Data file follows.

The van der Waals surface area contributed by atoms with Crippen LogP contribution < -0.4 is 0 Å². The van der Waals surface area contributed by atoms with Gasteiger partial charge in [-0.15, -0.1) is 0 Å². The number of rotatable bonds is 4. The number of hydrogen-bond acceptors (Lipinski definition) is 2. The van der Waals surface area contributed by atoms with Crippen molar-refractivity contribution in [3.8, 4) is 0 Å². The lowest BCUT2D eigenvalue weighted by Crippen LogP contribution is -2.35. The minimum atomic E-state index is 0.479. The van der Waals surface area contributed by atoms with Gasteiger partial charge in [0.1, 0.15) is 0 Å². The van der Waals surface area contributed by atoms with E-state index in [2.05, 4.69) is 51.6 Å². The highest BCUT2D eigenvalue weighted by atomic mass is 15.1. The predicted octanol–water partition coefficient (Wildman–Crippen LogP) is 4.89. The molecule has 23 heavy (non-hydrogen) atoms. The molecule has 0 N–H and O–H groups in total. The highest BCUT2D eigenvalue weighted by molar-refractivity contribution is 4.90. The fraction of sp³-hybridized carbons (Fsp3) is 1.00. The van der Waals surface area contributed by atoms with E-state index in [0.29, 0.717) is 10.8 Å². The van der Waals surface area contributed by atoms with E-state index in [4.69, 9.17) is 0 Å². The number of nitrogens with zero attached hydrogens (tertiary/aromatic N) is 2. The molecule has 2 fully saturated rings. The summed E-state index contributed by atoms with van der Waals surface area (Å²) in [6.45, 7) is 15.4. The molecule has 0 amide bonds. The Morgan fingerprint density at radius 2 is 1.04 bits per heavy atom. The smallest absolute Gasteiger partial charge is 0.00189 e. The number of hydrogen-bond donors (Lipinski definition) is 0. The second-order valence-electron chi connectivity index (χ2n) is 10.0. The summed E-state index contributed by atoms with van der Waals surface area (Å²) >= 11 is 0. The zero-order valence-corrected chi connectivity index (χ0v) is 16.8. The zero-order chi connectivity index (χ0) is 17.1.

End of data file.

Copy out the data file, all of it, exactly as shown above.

The van der Waals surface area contributed by atoms with Crippen LogP contribution < -0.4 is 0 Å². The van der Waals surface area contributed by atoms with Gasteiger partial charge in [-0.15, -0.1) is 0 Å². The number of rotatable bonds is 4. The number of hydrogen-bond acceptors (Lipinski definition) is 2. The van der Waals surface area contributed by atoms with Crippen molar-refractivity contribution in [3.8, 4) is 0 Å². The lowest BCUT2D eigenvalue weighted by Crippen LogP contribution is -2.35. The minimum atomic E-state index is 0.479. The van der Waals surface area contributed by atoms with Gasteiger partial charge in [0.1, 0.15) is 0 Å². The van der Waals surface area contributed by atoms with E-state index in [2.05, 4.69) is 51.6 Å². The highest BCUT2D eigenvalue weighted by atomic mass is 15.1. The predicted octanol–water partition coefficient (Wildman–Crippen LogP) is 4.89. The molecule has 23 heavy (non-hydrogen) atoms. The molecule has 0 N–H and O–H groups in total. The highest BCUT2D eigenvalue weighted by molar-refractivity contribution is 4.90. The fraction of sp³-hybridized carbons (Fsp3) is 1.00. The van der Waals surface area contributed by atoms with E-state index in [0.29, 0.717) is 10.8 Å². The van der Waals surface area contributed by atoms with E-state index in [4.69, 9.17) is 0 Å². The number of nitrogens with zero attached hydrogens (tertiary/aromatic N) is 2. The molecule has 2 fully saturated rings. The summed E-state index contributed by atoms with van der Waals surface area (Å²) in [6.45, 7) is 15.4. The molecule has 0 amide bonds. The Morgan fingerprint density at radius 2 is 1.04 bits per heavy atom. The smallest absolute Gasteiger partial charge is 0.00189 e. The number of hydrogen-bond donors (Lipinski definition) is 0. The second-order valence-electron chi connectivity index (χ2n) is 10.0. The summed E-state index contributed by atoms with van der Waals surface area (Å²) >= 11 is 0. The zero-order valence-corrected chi connectivity index (χ0v) is 16.8. The zero-order chi connectivity index (χ0) is 17.1.